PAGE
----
14. Boxfish, Cowfish, Long Horns (Ostraciidae, Lactoria)
Fascinating, beautiful yet deadly, some can easily wipe out your entire fish population when they suddenly release killer toxins into the water column.
15. Frogfish, Groupers and other Predators
Usually hardy but, surprise! Your clownfish just disappeared. Plan accordingly. As a beginner, it's imperative to research your choices BEFORE you purchase.
16. Moorish Idol (Zanclus canescens)
Should not be purchased or sold due to its terrible mortality rate in captive systems. Highly susceptible to shipping damage/stress (including copper treatments). Notice I did not say it is impossible, it CAN be kept with proper selection/space/care, but consider how many will die to bring you the rare one that adapts and most will agree with me it should be avoided unless they are inconsiderate of the world's reefs.
17. Pinnate Batfish (Platax Pinnatus)
Sadly, another hard-to-resist beauty, best left in the ocean. With an almost 100 percent mortality rate, it rarely feeds/thrives in captivity. Its two cousins on the other hand, the Orbic (P. orbicularis) and Tiara Bats (P. tiara) are very hardy/wonderful pets, but quickly reach their true spadefish proportions of 40x40 cm or more, and they will heavily tax a small system as they do it.
Although a few species are maintainable with correct lighting/water quality, millions have wasted away in aquaria; most live only a few weeks or months under a beginner's care; even advanced hobbyists are now backing off many species, due to increased awareness of the symbiotic/longevity/sparse population of wild specimens and the dismal mortality of captives. Many of these are still gladly sold to unsuspecting/ignorant hobbyists with no clue about lighting/water movement/feeding requirements, etc. Which leads us to...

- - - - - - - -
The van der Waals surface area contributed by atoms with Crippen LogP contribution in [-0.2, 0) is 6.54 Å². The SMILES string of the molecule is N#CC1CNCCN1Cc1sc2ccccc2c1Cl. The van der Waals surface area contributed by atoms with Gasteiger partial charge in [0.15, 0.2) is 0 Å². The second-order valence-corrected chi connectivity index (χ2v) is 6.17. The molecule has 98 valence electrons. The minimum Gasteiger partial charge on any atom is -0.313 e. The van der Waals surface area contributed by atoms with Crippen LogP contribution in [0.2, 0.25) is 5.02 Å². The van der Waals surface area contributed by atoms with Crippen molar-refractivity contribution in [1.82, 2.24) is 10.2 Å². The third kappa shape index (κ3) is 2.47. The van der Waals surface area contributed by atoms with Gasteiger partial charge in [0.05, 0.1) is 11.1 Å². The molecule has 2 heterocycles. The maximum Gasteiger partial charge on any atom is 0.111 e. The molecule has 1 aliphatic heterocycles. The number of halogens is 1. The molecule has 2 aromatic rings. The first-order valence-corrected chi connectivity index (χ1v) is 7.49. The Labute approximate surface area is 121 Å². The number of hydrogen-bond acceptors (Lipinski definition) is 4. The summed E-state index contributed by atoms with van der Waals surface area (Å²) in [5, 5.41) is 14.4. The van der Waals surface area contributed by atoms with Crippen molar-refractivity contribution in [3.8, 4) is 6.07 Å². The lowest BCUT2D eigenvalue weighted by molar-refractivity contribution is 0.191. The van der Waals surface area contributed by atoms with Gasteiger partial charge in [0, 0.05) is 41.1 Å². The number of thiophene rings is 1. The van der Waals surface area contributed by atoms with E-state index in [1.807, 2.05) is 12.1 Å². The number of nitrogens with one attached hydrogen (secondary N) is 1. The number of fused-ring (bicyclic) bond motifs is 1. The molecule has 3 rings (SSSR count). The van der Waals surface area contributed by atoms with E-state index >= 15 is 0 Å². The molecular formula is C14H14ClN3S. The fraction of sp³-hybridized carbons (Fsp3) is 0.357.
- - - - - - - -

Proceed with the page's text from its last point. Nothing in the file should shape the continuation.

19. Filter Feeding Invertebrates & Corals
Sponges, sea fans, sea pens, gorgonians, other Cnidaria, soft, stony etc., all specialty feeders requiring far greater care/water quality/hardware/experience than the beginner can afford. Although certainly maintainable in a reef system, most serve no more purpose in the beginner's marine tank than a starved, temporary splash of color, reducing our hobby to the level of the dried animal curios in the trinket trade. Many corals require more dollars in just lighting than most beginners have invested in their entire system! Beautiful and fascinating, these are for your NEXT tank, after a year or so with marine fish experience. Indeed, many aquarists are satisfied to avoid them completely, with so many hardy fish species and better quality artificial corals to choose from. Even the base line encrusting inverts on live rock can pose a problem for the novice who has a parasitic infestation with no quarantine tank or experience with medications. For the beginner who must have these, I would suggest trying it "sans fish" for a while to greatly reduce the associated complications that can easily arise.
Probably the ideal beginner's invertebrate, some can still pose a problem for beginners, so choose with caution. The mantis shrimp, while hardy enough, is a deadly assassin (read: terminator), requiring a tank of its own. Crabs with large claws have them for a reason. Even the largest of shrimps can pose a problem for a small, weak or struggling fish. Like other inverts, all are sensitive/killed by even a trace amount of metal in the water, including copper cures required to kill those pesty pathogens like cryptocaryon (marine ich), so plan accordingly.